Studying for a Master’s
Hello again, Ha and everyone reading!
Ha, it was great to read your story about finding your long-lost teacher. It’s an example of how the Internet has made the world a much smaller place, isn’t it? And just think, if it weren’t for the Internet, we wouldn’t be blogging right now! Your teacher must be very proud that his young student has become so successful. I wonder if he realized that he was such as inspiration to you? Your story proves that it really is a small world.
Don’t be scared about making mistakes – we usually learn the most from the mistakes we make. I studied French and German at university, so I know very well what it’s like to make lots of mistakes in a foreign language!
And well done – I noticed you used ‘yawn!’ to show you’re tired and ‘brush up’ for ‘improve’. So you’re already using new vocabulary. That’s great!
But now, no more Mr Nice Guy. It’s time to crack the whip. For your homework, I’d like you to write 1,000 words on … Just kidding! However, there is one thing I noticed in your blog that I want to point out.
Ha, you wrote:
‘I also want to find some scholarships in UK to study for Master …’
and later you wrote:
‘ …he said goodbye to us because he had to go to Poland to pursue his master’.
‘pursue’ is a great verb to use when you’re talking about studying or work, e.g.
I want to pursue a career in medicine.
However, when you’re talking about postgraduate courses in the way you have done above, you should always use an apostrophe +s to describe the degree:
I want to study for a Master’s in the UK.
He had to go to Poland for his Master’s in English.
Of course, the title itself, ‘Master of Nuclear Physics’, does not have an apostrophe, because it contains the word ‘of’.
You should also use this construction to talk about undergraduate courses:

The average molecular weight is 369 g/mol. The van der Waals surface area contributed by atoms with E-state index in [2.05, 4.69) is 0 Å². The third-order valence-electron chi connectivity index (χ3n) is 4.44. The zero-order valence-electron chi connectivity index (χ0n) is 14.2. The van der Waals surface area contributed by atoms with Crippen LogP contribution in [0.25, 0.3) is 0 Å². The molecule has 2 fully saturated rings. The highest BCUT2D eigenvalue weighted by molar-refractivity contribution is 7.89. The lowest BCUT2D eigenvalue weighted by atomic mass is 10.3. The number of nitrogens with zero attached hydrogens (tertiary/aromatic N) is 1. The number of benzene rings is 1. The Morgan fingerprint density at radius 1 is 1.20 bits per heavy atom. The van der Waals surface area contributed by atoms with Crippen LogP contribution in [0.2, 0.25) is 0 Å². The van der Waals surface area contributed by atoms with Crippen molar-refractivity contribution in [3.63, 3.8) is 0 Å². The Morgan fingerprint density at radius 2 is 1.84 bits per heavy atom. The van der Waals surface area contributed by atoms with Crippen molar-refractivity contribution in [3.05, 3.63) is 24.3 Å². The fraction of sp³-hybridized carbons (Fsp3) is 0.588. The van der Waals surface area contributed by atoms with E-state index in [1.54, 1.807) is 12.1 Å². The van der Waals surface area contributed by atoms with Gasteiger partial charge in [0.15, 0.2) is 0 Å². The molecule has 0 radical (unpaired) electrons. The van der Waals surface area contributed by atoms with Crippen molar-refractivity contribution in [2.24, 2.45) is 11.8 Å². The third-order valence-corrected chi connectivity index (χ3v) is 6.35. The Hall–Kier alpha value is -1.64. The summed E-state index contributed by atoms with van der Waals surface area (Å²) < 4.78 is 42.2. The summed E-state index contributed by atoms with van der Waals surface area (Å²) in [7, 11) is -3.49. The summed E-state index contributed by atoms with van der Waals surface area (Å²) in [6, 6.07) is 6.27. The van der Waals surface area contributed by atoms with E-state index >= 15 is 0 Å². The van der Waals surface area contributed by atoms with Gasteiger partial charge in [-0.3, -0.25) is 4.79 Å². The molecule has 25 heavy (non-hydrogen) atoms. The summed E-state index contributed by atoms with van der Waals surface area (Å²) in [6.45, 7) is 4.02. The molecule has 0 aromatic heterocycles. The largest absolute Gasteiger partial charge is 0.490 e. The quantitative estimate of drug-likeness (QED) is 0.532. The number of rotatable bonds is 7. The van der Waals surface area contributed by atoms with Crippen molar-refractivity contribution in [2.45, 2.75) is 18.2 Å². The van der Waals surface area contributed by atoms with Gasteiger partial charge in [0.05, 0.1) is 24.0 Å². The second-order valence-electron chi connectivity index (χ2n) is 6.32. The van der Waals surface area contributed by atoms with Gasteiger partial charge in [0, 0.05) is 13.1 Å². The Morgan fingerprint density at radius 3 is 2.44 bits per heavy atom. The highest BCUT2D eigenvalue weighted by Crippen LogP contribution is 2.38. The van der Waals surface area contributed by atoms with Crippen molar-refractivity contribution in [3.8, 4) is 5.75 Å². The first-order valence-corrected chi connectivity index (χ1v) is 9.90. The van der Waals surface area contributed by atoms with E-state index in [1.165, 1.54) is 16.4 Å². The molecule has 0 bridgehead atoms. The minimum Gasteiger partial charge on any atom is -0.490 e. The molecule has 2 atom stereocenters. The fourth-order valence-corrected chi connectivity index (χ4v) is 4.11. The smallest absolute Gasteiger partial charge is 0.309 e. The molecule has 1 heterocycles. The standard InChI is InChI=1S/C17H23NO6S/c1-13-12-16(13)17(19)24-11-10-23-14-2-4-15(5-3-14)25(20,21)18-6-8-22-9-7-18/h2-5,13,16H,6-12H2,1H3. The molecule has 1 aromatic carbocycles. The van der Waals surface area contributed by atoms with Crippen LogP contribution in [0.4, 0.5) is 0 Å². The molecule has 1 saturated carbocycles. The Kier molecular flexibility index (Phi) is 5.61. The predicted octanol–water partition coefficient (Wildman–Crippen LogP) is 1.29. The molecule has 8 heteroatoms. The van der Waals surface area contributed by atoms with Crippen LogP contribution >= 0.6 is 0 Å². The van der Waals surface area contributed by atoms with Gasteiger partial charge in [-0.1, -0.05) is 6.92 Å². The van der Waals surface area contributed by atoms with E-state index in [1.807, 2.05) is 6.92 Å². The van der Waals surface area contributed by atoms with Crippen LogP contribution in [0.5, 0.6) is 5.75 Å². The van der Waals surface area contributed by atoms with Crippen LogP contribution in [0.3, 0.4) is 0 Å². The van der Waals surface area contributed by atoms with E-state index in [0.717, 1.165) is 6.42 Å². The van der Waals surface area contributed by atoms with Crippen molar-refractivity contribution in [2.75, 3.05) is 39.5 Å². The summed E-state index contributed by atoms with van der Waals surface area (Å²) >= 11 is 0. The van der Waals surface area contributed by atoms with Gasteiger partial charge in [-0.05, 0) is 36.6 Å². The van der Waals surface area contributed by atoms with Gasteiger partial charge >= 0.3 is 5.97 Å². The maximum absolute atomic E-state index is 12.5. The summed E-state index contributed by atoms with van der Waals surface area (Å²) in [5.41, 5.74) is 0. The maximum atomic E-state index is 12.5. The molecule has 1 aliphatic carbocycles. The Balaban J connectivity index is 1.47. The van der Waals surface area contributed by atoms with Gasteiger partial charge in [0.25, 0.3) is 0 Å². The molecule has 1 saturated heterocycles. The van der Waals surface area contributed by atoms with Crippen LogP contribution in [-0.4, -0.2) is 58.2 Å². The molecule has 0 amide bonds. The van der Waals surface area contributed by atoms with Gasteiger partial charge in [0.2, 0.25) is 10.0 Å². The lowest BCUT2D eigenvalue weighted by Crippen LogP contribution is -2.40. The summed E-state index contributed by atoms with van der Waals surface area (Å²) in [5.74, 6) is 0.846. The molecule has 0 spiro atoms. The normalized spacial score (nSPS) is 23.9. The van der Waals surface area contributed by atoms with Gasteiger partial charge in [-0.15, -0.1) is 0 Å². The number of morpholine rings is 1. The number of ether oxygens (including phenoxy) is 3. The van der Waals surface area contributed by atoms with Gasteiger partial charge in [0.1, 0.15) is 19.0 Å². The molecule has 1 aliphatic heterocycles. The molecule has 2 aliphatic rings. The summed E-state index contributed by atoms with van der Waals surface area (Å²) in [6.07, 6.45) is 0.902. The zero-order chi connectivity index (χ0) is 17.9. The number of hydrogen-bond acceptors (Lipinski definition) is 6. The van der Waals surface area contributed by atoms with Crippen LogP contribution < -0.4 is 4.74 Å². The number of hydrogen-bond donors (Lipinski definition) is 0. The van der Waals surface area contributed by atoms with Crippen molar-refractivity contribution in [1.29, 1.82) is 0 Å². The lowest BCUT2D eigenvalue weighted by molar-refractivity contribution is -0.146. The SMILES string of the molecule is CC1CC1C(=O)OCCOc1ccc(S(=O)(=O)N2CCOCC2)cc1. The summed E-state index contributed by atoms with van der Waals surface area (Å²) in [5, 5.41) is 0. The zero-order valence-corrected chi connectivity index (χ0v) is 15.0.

I want to pursue a Bachelor’s degree at Ho Chi Minh University.
She’s just completed her Bachelor’s.
Why do we have to write it this way? Well, ‘Master’s’ is really short for ‘Master’s degree’. And ‘Bachelor’s’ is short for ‘Bachelor’s degree’. So when we use just the first word of the phrase, we should keep the apostrophe + s.
So, Ha, what do you want to study for your Master’s? And where would you like to study?
OK, enough of the grammar. I have got some more photos from Normandy to share with you, from my mini-break at the weekend. This is another example of a traditional Normandy house (from summertime, this time):
And here is a view of the Normandy countryside (in the winter):
Some of you, like Aaron in Beijing, mentioned that Normandy is famous for the battles of the Second World War. That’s very true – in fact you can go and visit some of the famous beaches such as Omaha, where the D-Day troops landed. A lot of the major cities in northern Normandy were razed to the ground in the war. Thankfully some ancient houses like the one above were spared, so we can still enjoy them.
Even though France is just a hop away, the lifestyle there is quite different to in the UK. People still stop for two hours for lunch, and I think the French aren’t quite such workaholic people as us Brits. That’s why British people love to go on holiday to France, because it’s a great place to unwind.
Until next time,